This is originally due to (Stinespring 55). The decomposition in the theorem is called Kraus decomposition after (Kraus 71). See also (Choi 76, theorem 1). A brief review is for instance in (Kuperberg 05, theorem 1.5.1). A general abstract proof in terms of †-categories is given in (Selinger 05). A characterization of completely positive maps entirely in terms of \dagger-categories is given in (Coecke 07).

The matrices {E i}\{E_i\} that are associated to a completely positive and trace-preserving map by the above theorem are called Kraus operators.

In the physics literature the above theorem is then phrased as: Every quantum channel can be represented using Kraus operators .

Notice that the identity map is clearly completely positive and trace preserving, and that the composite of two maps that preserve positivity and trace clearly still preserves positivity and trace. Therefore we obtain a category QChanVectQChan \subset Vect – a subcategory of Vect {}_{\mathbb{C}} – whose

  • objects are the vector spaces Mat(n×n,)Mat(n \times n, \mathbb{C}) for all nn \in \mathbb{N};

  • morphism are completely positive and trace-preserving linear maps Φ:Mat(n×n,)Mat(m×m,)\Phi : Mat(n\times n , \mathbb{C}) \to Mat(m \times m, \mathbb{C});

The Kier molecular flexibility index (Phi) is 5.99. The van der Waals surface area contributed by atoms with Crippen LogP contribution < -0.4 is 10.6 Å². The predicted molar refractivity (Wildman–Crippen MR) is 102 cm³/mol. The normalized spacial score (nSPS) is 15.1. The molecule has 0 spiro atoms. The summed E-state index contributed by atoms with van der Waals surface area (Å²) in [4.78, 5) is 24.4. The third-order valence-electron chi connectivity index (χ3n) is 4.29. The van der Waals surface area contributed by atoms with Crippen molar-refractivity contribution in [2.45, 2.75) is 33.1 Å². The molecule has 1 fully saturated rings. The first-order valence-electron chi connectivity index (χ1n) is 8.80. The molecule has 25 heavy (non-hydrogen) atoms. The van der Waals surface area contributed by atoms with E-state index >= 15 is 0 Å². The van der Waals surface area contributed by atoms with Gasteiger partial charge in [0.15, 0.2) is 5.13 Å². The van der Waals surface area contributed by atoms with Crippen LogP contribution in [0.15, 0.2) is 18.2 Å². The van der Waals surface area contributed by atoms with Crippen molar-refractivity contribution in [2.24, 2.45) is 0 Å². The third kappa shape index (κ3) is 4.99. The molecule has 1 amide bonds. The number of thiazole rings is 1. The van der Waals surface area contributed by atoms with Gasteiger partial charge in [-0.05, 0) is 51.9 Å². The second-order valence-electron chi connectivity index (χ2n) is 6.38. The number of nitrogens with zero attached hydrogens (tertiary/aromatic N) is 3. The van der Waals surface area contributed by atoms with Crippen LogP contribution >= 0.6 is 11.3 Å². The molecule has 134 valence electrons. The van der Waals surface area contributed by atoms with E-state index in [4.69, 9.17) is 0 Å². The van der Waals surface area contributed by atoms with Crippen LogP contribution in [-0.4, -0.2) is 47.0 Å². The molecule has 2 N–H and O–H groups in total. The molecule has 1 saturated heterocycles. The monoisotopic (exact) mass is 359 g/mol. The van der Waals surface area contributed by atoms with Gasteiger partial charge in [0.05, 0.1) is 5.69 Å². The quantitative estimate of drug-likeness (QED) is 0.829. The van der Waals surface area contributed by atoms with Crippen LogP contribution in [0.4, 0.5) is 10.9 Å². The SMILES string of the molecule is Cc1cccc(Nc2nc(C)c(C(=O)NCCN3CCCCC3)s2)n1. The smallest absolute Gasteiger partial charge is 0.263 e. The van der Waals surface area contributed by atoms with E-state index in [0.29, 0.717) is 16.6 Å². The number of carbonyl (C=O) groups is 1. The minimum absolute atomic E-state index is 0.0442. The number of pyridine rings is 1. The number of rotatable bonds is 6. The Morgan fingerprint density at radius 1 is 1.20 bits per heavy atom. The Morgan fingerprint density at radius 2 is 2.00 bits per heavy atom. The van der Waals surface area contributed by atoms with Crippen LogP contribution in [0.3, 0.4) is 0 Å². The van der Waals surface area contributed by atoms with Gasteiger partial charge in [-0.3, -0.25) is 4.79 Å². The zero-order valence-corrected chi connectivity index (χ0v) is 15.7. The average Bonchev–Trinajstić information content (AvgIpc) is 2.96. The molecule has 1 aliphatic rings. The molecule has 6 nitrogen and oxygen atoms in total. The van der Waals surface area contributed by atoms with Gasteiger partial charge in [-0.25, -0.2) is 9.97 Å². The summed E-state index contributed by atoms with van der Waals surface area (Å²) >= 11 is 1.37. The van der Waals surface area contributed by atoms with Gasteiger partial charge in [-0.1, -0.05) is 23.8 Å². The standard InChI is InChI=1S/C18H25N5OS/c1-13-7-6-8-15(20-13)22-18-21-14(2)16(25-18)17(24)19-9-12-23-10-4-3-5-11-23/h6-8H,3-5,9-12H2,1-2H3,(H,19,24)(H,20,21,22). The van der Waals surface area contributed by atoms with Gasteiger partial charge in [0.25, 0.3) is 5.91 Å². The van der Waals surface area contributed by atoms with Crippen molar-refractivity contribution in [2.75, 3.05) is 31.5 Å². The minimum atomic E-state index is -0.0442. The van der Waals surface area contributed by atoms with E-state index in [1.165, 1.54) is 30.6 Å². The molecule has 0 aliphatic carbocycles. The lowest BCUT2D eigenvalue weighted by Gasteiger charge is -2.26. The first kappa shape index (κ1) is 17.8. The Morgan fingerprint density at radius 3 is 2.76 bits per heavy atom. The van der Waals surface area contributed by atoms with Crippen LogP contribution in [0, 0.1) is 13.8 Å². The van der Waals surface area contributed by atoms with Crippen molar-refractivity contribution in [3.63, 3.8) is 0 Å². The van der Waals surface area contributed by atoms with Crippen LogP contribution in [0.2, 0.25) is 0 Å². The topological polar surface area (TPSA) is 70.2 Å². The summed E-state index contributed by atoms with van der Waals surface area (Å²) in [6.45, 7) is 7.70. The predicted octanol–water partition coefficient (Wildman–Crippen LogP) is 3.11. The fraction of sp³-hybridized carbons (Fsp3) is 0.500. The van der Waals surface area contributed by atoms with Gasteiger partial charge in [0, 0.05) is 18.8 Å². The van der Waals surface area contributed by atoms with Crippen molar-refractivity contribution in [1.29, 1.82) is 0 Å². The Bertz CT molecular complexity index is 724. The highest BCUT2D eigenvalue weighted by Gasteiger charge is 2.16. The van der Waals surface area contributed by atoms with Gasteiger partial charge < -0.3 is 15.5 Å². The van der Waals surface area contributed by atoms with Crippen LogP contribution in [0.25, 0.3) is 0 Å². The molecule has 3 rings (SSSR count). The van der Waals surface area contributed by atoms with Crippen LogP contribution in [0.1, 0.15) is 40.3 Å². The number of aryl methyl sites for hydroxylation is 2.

• composition of morphisms is, of course, the composition in Vect, i.e. the ordinary composition of linear maps.

See also extremal quantum channels and graphical quantum channels.

Universal property

The category of natural numbers and quantum operations between them is a semicartesian monoidal category with the monoidal structure given by multiplication of numbers. Being semicartesian, the monoidal unit (the number 11) has a unique morphism to it from any object: this morphism is the trace.

In fact, this category has the universal property of the semicartesian reflection of the monoidal category of isometries. This is the category whose objects are natural numbers, considered as Hilbert spaces, and whose morphisms are isometries between them, where an isometry mnm\to n is an m×nm\times n complex matrix VV such that VV*=IVV*=I. In detail, the universal property says that for any strict semicartesian monoidal category 𝒟\mathcal{D} and any monoidal functor Isometries𝒟\mathbf{Isometries}\to \mathcal{D}, there is a unique symmetric monoidal functor making the following diagram commute:

Isometries QuantumChannels 𝒟 \array{ \mathbf{Isometries} &\rightarrow& \mathbf{Quantum Channels} \\ &\searrow&\downarrow\\ && \mathcal{D} }

This fits a physical intuition as follows. Suppose that the isometries are a model of reality, as in the the many worlds interpretation and the Church of the larger Hilbert space. But in practice the observer cannot access the entirety of reality, and so some bits are hidden. The canonical way to model this hiding is to do it freely, which is to form the semicartesian reflection.